Resident Evil Remaster Review
The Good
  • + Chock full of atmosphere
  • + Solving the puzzles is satisfying
  • + The game looks and sounds beautiful, with eerie music in the background
The Bad
  • - Finding where to go next can sometimes be frustrating
  • - Limited space for items

Want to look beyond the score? Check out the full written review…

When Resident Evil released on the PlayStation 1 back in 1996, it marked the beginning of survival horror in video games. Even today it stands in many minds as one of the best horror titles ever made, especially since the genre’s recent demise to more action over horror. I grew up with the title during my childhood and have nothing but good memories, plus the Gamecube remake stands out the most due to its radical overhaul of the original’s graphics, control system and atmosphere. Nearly two decades later and the game has returned, with the Gamecube remake getting a HD touch-up and a revamped control system, making it the best time for new players to experience a classic.

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I’m sure many people already know the story of the first Resident Evil, but here’s a quick overview for those who’ve been stuck in a zombie-infested corridor. After a series of gruesome murders outside of Raccoon City, its Police Department’s Special Tactics And Rescue Service (S.T.A.R.S.), are assigned to investigate. At the beginning of the game you’re given the choice of controlling one of two S.T.A.R.S. members, either Chris Redfield or Jill Valentine. Your choice will affect your playthrough rather notably, since Jill begins with a gun, a lock pick and can hold up to eight items, and Chris starts with a knife and can hold up to six items. However, it’s worthing taking into consideration that Chris can sustain more damage compared to Jill – a tricky decision indeed. At the end of a short cutscene setting up the events, the team are forced into a derelict mansion to escape a near-death experience, only to enter a situation that’s far worse. Telling you anymore would ruin the mystery, so I’m going to leave it there.

If you’re new to the halls of Spencer Mansion, you’re in for quite a ride. Progression through the game will certainly be tough if it’s your first time, no matter what difficulty you set. Navigating your surroundings will require you to solve puzzles and use your brain more than your gun. Doors are also locked through the use of individual key sets, and most of them are all well guarded. Managing your inventory is key to progression, since any item takes up a space, and if you come across an item that’s vital to proceed but can’t pick it up, expect to heading towards a safe room to store any unnecessary equipment. Knowing what you’ll need at certain times will save you a lot of backtracking.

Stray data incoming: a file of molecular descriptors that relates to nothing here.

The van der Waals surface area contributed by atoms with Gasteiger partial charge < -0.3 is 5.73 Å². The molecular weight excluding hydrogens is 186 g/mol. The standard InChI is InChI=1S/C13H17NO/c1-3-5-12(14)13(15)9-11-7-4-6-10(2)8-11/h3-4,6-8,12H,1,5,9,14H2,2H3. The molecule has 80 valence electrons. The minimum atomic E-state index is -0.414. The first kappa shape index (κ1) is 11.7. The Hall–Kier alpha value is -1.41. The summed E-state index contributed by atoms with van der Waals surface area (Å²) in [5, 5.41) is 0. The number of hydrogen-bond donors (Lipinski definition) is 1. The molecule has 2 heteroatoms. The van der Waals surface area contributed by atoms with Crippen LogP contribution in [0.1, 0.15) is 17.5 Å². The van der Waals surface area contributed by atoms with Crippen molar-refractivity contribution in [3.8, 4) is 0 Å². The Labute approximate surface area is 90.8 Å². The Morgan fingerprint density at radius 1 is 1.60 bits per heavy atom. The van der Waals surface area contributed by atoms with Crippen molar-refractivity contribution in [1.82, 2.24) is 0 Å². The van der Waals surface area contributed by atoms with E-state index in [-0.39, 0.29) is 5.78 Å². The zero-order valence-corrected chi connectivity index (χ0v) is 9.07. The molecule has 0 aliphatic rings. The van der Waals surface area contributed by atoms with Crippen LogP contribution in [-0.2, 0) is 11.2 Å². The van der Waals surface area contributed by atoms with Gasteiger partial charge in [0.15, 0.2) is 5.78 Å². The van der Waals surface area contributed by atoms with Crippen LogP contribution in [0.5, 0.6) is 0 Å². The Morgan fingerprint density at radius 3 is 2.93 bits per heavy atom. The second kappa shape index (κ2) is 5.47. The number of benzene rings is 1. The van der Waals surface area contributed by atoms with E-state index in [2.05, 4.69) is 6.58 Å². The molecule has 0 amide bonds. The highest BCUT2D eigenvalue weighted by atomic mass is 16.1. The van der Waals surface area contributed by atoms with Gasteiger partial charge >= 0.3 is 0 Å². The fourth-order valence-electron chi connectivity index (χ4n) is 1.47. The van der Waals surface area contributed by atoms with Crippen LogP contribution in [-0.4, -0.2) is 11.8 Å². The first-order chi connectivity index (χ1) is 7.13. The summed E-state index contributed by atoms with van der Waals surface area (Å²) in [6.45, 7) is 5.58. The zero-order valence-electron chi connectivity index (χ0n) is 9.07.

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For those used to automatic saves, unfortunately they’re not present here. Instead you’re forced to use individual ink ribbons found around the mansion, and then you need to head to a typewriter to save your game. Ran out of ink ribbons? Good luck with that. This game is chock full of atmosphere, particularly after its remake on the Gamecube. Comparing both the original and this re-hash will make most people gasp at how bright and blocky everything once was, questioning how people were ever scared to being with. Now everything is grittier and more realistic, the scare level is turned up to eleven.

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This HD remaster is pretty much the same as the Gamecube game, but with a slight upgrade in the visual department, as well as easier analogue controls. For those who want to revert back to ‘tank controls’  in order to maintain the original’s play method, can do so at any point. I preferred the smoother analogue controls, though they don’t work perfectly. Any time the camera changed from a fixed point, the direction I was originally pointing in wasn’t the same, making my movement awkward at times. It would be impossible to enhance them further given the game’s structure and fixed camera angles, so I’m not complaining too much. The door cutscenes are still in their place, and though I don’t feel as though they’re entirely necessary in this remaster, I understand the need to rack up the tension through slowing the pace.


If you stick with it, which I suggest you do, Resident Evil has plenty of in-depth content to offer; including multiple endings depending on which choices you make. It might frustrate some players with its fixed camera angles, slow gameplay and lack of auto save, but for those interested in a cracking survival horror game where intrigue lies around every corner, the Resident Evil Remaster is one for the ages.

Pick the game up now through PSN, Xbox Live or PC for £15.99

*Resident Evil Remaster was provided to Start Replay by Xbox

About The Author

Joshua Ball

Meet Josh. As the head of Start Replay his overall objective is to keep things moving. Alongside ensuring that content is made on a regular basis, Josh loves attending and organising the many press events and expos that crop up. His favourite video games consist of the Arkham series and Metal Gear Solid, but there’s always room for a bit of horror. Follow Josh’s sparse tweets on Twitter or, alternatively, be sure to catch him in the crowd of the next big gaming event.

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